Jan
07
2014

Dude, what's the wind chill?: The first wind chill calculations were made in Antarctica, but not by penguins.
Dude, what's the wind chill?: The first wind chill calculations were made in Antarctica, but not by penguins.Courtesy Frank Hurley
As we're nearing the end of this polar vortex-driven, bone-chilling weather, it's a good time to review exactly what is wind chill and how the wind chill index is calculated.

Q: What is wind chill?
A:
It's the term used to describe the rate of heat loss on the human body resulting from the combined effect of low temperature and wind. As winds increase, heat is carried away from the body at a faster rate, driving down both the skin temperature and eventually the internal body temperature. Wind does not change the temperature of the air. If a thermometer is placed outside, it will read the same temperature regardless of whether it's a windy day or a calm day. It simply "feels" colder because the heat that we give off is immediately blown away.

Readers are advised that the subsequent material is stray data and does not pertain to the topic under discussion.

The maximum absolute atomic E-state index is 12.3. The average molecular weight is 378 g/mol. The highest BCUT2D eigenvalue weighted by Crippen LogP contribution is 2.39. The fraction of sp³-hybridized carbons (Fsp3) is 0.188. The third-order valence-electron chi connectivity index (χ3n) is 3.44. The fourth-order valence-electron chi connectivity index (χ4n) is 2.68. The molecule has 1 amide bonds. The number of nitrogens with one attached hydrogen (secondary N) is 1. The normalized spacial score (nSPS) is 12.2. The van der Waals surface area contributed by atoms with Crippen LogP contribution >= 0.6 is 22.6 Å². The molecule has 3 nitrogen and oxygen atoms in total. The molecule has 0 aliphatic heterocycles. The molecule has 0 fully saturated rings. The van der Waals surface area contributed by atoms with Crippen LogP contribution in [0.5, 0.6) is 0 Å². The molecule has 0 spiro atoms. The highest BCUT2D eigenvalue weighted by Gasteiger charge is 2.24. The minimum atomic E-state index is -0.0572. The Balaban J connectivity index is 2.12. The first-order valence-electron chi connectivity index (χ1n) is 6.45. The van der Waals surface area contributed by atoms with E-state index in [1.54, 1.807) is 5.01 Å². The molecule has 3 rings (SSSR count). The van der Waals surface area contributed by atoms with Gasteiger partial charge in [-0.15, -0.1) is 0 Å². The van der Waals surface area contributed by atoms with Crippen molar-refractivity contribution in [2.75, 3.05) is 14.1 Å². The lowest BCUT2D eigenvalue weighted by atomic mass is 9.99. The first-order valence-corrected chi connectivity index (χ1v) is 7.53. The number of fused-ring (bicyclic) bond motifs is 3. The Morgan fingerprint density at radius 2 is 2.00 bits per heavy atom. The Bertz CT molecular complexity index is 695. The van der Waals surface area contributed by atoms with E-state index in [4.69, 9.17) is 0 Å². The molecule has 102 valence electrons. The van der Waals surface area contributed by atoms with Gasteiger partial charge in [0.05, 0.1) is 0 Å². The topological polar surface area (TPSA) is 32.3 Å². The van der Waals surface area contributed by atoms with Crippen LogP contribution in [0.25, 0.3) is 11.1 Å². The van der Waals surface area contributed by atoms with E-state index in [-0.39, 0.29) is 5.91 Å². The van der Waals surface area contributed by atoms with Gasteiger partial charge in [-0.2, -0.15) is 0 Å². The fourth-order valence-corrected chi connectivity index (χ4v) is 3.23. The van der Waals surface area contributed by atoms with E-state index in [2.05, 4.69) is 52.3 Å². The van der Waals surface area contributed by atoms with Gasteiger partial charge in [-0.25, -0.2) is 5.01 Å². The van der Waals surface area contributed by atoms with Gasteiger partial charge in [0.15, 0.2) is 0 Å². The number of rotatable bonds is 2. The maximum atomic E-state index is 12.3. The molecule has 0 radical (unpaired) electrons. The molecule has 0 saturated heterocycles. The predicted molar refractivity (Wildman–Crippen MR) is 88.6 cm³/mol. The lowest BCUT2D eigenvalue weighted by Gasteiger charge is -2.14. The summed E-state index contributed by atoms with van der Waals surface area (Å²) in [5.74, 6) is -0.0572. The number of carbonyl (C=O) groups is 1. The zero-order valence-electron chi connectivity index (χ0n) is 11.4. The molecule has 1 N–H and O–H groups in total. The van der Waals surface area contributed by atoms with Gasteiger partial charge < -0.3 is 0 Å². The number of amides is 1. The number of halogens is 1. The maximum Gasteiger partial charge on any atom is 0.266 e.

Q: Has this always been calculated the same way?
A:
No. And it's good to keep that in mind as we've gone through some record-breaking cold temps. Old records for wind chills might not be the records we once thought they were.

Q: Why is that?
A:
In 2001, the National Weather Service implemented a new wind chill Temperature Index. The new index will usually be warmer than what you would have expected with the old index. The new wind chill temperature Index uses updated science and technology and new forms of computer modeling to provide a more accurate indication of the impact of wind on how it feels outside.

Q: Can I figure conversions between the new and old wind chill formulas?
A: